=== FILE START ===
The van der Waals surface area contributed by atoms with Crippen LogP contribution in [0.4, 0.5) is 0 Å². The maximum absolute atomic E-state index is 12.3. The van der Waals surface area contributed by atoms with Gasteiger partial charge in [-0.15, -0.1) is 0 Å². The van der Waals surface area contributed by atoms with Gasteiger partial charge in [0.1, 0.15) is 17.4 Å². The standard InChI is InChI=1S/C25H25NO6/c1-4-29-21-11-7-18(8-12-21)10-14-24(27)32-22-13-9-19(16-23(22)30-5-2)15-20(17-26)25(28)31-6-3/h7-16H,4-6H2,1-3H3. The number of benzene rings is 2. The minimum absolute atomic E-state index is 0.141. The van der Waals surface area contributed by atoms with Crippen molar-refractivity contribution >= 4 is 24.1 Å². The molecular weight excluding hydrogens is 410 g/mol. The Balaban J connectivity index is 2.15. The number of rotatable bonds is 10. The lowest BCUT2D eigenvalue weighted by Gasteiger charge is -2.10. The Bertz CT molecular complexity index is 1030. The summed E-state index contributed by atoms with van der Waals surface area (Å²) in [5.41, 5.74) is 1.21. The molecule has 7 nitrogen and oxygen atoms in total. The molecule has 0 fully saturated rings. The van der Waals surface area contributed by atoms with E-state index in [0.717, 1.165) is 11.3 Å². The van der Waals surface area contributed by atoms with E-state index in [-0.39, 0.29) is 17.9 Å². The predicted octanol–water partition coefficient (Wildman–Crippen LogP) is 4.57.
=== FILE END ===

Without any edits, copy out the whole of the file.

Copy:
The van der Waals surface area contributed by atoms with Crippen LogP contribution in [0.4, 0.5) is 0 Å². The maximum absolute atomic E-state index is 12.3. The van der Waals surface area contributed by atoms with Gasteiger partial charge in [-0.15, -0.1) is 0 Å². The van der Waals surface area contributed by atoms with Gasteiger partial charge in [0.1, 0.15) is 17.4 Å². The standard InChI is InChI=1S/C25H25NO6/c1-4-29-21-11-7-18(8-12-21)10-14-24(27)32-22-13-9-19(16-23(22)30-5-2)15-20(17-26)25(28)31-6-3/h7-16H,4-6H2,1-3H3. The number of benzene rings is 2. The minimum absolute atomic E-state index is 0.141. The van der Waals surface area contributed by atoms with Crippen molar-refractivity contribution >= 4 is 24.1 Å². The molecular weight excluding hydrogens is 410 g/mol. The Balaban J connectivity index is 2.15. The number of rotatable bonds is 10. The lowest BCUT2D eigenvalue weighted by Gasteiger charge is -2.10. The Bertz CT molecular complexity index is 1030. The summed E-state index contributed by atoms with van der Waals surface area (Å²) in [5.41, 5.74) is 1.21. The molecule has 7 nitrogen and oxygen atoms in total. The molecule has 0 fully saturated rings. The van der Waals surface area contributed by atoms with E-state index in [0.717, 1.165) is 11.3 Å². The van der Waals surface area contributed by atoms with E-state index in [-0.39, 0.29) is 17.9 Å². The predicted octanol–water partition coefficient (Wildman–Crippen LogP) is 4.57.